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Day four of Leek & Leek Mom adventure took us to Waco! It was easily the most spastic of our days as I geeked out over every little thing and made my mom follow ridiculously obscure directions to every Fixer Upper site I could find. I swear we did some non-obsessive things (like walk across the suspension bridge and grab breakfast at the sweetest little coffee shop), but mostly I just navigated my mother around the city (usually in circles).

We began at the site Chip & Joanna most recently purchased (The Elite Cafe) and then moved on to Clint’s wood shop, the original Magnolia store, and the beautiful historic garden where Chip & Joanna got married. Once we had finished the “normal” sites, I got a little deeper into the woods (figuratively), winding us through charming (and not so charming) neighborhoods past three beautiful Fixer Upper renovated homes.  We even took a (pretty long) trip out of town to see Jimmy Don‘s iron design shop and waved at the guests of The Magnolia House. Driving  windy rural Texas roads past working farms and narrow creeks searching for these sites was a surprisingly lovely addition to our Waco day.

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Last on our list, the site of all sites: we made our way to The Silos. Again it was evidence that everything is bigger in Texas. Much like the giant Oasis Brewery had a theme park crazy feel to it, this stop had a similar energy. People milled about excited to go from one place to the next. The retail store and garden store were lovely, not so much places to shop as places to inspire creativity. Food carts lined the back of the property which opened up to a space intended for lounging. I got the grilled cheese on French toast with thyme-scented onion jam and bacon. Shaded picnic tables, swings, and giant striped bean bag chairs encouraged us to stay and enjoy. Yard games sprawled out on the lawn. Children were running in every direction. Flowers and herbs were tucked into every corner. The charming Magnolia Bakery had a line round the block. The Silos stood tall looking down on everything with their industrial whimsy.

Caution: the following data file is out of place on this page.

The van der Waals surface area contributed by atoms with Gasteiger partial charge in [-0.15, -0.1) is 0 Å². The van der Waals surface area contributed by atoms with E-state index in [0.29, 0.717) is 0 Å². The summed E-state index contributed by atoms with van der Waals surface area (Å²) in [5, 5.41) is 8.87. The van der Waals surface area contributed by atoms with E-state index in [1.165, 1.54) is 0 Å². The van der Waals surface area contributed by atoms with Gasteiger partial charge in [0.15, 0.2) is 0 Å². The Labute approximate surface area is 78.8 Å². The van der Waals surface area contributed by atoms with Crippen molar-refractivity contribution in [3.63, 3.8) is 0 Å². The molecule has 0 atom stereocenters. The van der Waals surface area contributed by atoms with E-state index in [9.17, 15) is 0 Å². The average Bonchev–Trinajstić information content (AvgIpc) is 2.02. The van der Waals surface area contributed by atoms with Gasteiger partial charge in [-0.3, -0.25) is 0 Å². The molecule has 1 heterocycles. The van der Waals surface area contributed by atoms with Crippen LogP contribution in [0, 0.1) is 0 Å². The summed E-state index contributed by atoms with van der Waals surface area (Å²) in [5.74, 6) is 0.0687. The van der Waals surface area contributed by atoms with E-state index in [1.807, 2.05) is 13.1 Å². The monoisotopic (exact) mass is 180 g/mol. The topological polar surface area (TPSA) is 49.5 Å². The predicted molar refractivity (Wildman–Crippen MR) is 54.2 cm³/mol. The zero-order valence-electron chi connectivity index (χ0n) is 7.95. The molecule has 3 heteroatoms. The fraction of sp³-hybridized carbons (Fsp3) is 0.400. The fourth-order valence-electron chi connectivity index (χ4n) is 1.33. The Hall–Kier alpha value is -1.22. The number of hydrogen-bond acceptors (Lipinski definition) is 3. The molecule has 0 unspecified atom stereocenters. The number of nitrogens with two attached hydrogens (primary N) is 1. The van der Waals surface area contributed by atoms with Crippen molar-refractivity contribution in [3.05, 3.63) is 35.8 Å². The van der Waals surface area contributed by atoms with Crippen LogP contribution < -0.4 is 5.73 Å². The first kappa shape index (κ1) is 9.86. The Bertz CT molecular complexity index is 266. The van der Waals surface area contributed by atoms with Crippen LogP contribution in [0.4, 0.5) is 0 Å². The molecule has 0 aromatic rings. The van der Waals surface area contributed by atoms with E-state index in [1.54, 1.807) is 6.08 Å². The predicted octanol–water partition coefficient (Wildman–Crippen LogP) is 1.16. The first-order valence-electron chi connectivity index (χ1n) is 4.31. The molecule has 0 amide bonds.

As a child who grew up playing at small-town feed mills staring up at the giant silos while my farming parents conducted important business only to grow to adulthood and see them close down, this place held more than just charm and whimsy. The creativity and love given to this iconic spot to give it new life was beyond inspiring. I know Chip and Joanna are quickly turning into a billion-dollar empire, but I love their ability to take old, oft neglected places and bring them new life. I love the attention to detail and re-purposing of things in new, unexpected ways. It was the perfect place to end a beautiful trip of great food, sunshine and flowers.

3 Comments Add yours

  1. wellsfarm says:

    loved it all – even the bicycling

    Liked by 1 person

  2. @5Sensespalate says:

    Awesome memories!

    Like

  3. GERTRUDE ZAUNER says:

    nice reporting – sounds like a great trip!

    Like